We write a lot about how to inspire supporters with compelling stories and clear calls to action, but even the most well-crafted messages are worthless if no one sees them. In addition to your outreach via email marketing or direct mail, it’s equally important to ensure your cause is well-represented through press outreach, social media, and search. Tomorrow, Network for Good is hosting afree webinar for nonprofits to learn more about effective publicity tactics from our friends at PR NewsChannel. This is a great opportunity to get your questions answered and pick up some practical PR tips from the pros, just in time to put them into place for your fall events and year-end fundraising campaigns.Register now for the live webinar on Tuesday, July 30 at 1pm ET. (If you can’t attend the event at that time, go ahead and register — you’ll receive an email with the playback recording of the session, plus the slides.)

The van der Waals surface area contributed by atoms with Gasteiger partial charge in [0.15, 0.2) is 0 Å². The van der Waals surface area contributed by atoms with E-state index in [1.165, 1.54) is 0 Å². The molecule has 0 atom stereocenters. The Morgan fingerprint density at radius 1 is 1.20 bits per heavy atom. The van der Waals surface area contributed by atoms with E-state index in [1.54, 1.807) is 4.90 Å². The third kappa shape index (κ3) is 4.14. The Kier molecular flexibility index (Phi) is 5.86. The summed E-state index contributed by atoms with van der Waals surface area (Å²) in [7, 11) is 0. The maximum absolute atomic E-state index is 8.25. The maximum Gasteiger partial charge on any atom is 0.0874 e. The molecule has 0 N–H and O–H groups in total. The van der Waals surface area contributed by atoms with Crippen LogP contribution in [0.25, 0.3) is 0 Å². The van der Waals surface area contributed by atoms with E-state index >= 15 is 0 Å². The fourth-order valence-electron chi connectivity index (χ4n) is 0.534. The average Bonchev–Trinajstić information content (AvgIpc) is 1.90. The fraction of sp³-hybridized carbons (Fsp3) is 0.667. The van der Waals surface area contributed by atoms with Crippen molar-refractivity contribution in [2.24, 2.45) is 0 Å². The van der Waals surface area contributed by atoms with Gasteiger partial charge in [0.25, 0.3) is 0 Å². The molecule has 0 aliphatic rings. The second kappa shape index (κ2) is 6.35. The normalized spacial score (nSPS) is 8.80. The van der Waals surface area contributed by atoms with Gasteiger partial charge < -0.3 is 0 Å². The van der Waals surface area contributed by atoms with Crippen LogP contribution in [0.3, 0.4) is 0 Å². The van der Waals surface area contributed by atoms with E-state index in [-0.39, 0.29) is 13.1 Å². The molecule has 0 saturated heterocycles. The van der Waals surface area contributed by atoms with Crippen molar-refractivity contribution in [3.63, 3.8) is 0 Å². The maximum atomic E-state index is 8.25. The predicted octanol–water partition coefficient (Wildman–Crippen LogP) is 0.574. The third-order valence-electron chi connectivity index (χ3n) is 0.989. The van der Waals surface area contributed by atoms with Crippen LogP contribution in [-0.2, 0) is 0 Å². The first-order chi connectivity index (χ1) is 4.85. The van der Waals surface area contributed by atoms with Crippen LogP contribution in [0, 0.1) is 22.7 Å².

In Ctrl Alt Delete Mitch Joel issues a wake-up call for those that may find themselves lost in a rapidly evolving landscape of technology, media, and marketing. Joel, president of the digital marketing agency Twist Image, offers sharp insights on how these changes affect the way we learn, shop, communicate, and work. It’s an important reality check for nonprofit marketers because these factors directly affect how supporters and partners will interact with your cause. Organizations that understand and adapt to these new opportunities will thrive, while those who resist will find themselves struggling to connect with donors in the years to come.The book starts off with one of the most critical lessons for any marketer, especially those working in the nonprofit sector: embracing the shift toward more direct relationships with your consumers (donors), is no longer optional. People now have more access to information about your nonprofit, your impact, and *you* than ever before. Organizations and supporters are at each other’s fingertips, so it’s impossible (and unwise) to avoid direct contact with those who are interested in your work. Online or off, focus on creating and building relationships to succeed in raising money, spreading your message, and serving your cause. By the way, these relationships should be the two-way street kind. If you’re only broadcasting messages focused on your organization’s needs, you may need a reboot.Here are four tactics Mitch Joel recommends for building those direct relationships, and what they mean for your nonprofit.1) Deliver value. Stand out and earn loyalty by first providing value to your supporters. Of course, you’re doing great work for the people and communities you serve, but if you’re not building long-term relationships with potential supporters, you’re missing out on a bigger opportunity. How do you do this? Start by focusing more on providing valuable resources to the people you’re trying to reach, instead of only talking about your needs. 2) Be open.You can’t build meaningful relationships without trust and transparency. This is paramount for nonprofits. Donors won’t fork over their hard-earned cash to support your cause if they aren’t sure where the money goes. Show that you are an organization they can trust by being open about how your organization is run and how you use donated funds. Welcome questions and be upfront and honest if you make a mistake. Hiding in the shadows only makes people nervous, which is not a great relationship-building vibe.3) Be clear and consistent.Do donors know what they can expect from your nonprofit? Can they count on you for all the right reasons? Review your organization’s outreach to make sure you’re saying what you think you’re saying. Consistency also includes communicating with your donors on a regular basis to help them feel involved in your work. This means not waiting to reach out to supporters when you’re looking for gifts in December. 4) Focus on fans. Joel says, “The majority of people do not want to friend or like your brand. They use their social graphs for friends, family, and those they made fun of in high school.” Ouch! My guess is that many nonprofits may have it a little easier than most corporate brands, but it’s important to remember. Rather than working to get as many “Likes” as possible, focus instead on providing value through your social media content and focus on your truly passionate superfans. Put these champions to work spreading the message about what you do and why it matters. Of course, these suggestions are just the tip of the reboot iceberg. Ctrl Alt Delete delivers plenty of juicy nuggets for all marketers to heed. What aspect of your outreach or fundraising strategy would you like to reboot?